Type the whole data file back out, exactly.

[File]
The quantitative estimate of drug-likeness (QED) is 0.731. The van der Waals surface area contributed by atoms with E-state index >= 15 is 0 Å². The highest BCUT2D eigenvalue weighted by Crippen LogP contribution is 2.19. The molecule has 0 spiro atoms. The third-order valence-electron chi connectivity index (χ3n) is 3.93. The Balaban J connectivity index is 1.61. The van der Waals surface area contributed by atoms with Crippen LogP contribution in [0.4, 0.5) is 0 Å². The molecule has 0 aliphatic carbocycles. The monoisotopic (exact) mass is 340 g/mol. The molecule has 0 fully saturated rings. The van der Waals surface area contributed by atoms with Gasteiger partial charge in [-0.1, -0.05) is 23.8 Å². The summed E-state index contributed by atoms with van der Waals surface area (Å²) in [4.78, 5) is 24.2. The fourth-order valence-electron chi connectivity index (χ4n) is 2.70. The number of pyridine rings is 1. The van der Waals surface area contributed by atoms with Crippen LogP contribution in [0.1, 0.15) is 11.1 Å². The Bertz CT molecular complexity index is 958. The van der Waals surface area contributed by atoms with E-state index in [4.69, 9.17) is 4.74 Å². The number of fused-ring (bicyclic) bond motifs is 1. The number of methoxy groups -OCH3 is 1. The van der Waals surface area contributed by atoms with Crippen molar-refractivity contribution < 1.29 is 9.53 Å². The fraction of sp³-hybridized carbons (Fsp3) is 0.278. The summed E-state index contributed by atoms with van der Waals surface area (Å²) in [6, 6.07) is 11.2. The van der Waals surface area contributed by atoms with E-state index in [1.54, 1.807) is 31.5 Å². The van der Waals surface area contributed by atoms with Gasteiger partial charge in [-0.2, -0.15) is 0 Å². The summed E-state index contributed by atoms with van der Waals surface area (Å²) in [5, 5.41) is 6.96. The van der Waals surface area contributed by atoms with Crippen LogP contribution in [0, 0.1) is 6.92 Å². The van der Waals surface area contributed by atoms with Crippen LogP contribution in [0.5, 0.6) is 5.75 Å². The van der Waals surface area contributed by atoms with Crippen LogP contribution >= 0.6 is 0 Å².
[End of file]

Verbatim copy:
The quantitative estimate of drug-likeness (QED) is 0.731. The van der Waals surface area contributed by atoms with E-state index >= 15 is 0 Å². The highest BCUT2D eigenvalue weighted by Crippen LogP contribution is 2.19. The molecule has 0 spiro atoms. The third-order valence-electron chi connectivity index (χ3n) is 3.93. The Balaban J connectivity index is 1.61. The van der Waals surface area contributed by atoms with Crippen LogP contribution in [0.4, 0.5) is 0 Å². The molecule has 0 aliphatic carbocycles. The monoisotopic (exact) mass is 340 g/mol. The molecule has 0 fully saturated rings. The van der Waals surface area contributed by atoms with Gasteiger partial charge in [-0.1, -0.05) is 23.8 Å². The summed E-state index contributed by atoms with van der Waals surface area (Å²) in [4.78, 5) is 24.2. The fourth-order valence-electron chi connectivity index (χ4n) is 2.70. The number of pyridine rings is 1. The van der Waals surface area contributed by atoms with Crippen LogP contribution in [0.1, 0.15) is 11.1 Å². The Bertz CT molecular complexity index is 958. The van der Waals surface area contributed by atoms with E-state index in [4.69, 9.17) is 4.74 Å². The number of fused-ring (bicyclic) bond motifs is 1. The number of methoxy groups -OCH3 is 1. The van der Waals surface area contributed by atoms with Crippen molar-refractivity contribution < 1.29 is 9.53 Å². The fraction of sp³-hybridized carbons (Fsp3) is 0.278. The summed E-state index contributed by atoms with van der Waals surface area (Å²) in [6, 6.07) is 11.2. The van der Waals surface area contributed by atoms with E-state index in [1.54, 1.807) is 31.5 Å². The van der Waals surface area contributed by atoms with Gasteiger partial charge in [-0.2, -0.15) is 0 Å². The summed E-state index contributed by atoms with van der Waals surface area (Å²) in [5, 5.41) is 6.96. The van der Waals surface area contributed by atoms with Crippen LogP contribution in [0, 0.1) is 6.92 Å². The van der Waals surface area contributed by atoms with Crippen LogP contribution in [0.5, 0.6) is 5.75 Å². The van der Waals surface area contributed by atoms with Crippen LogP contribution >= 0.6 is 0 Å².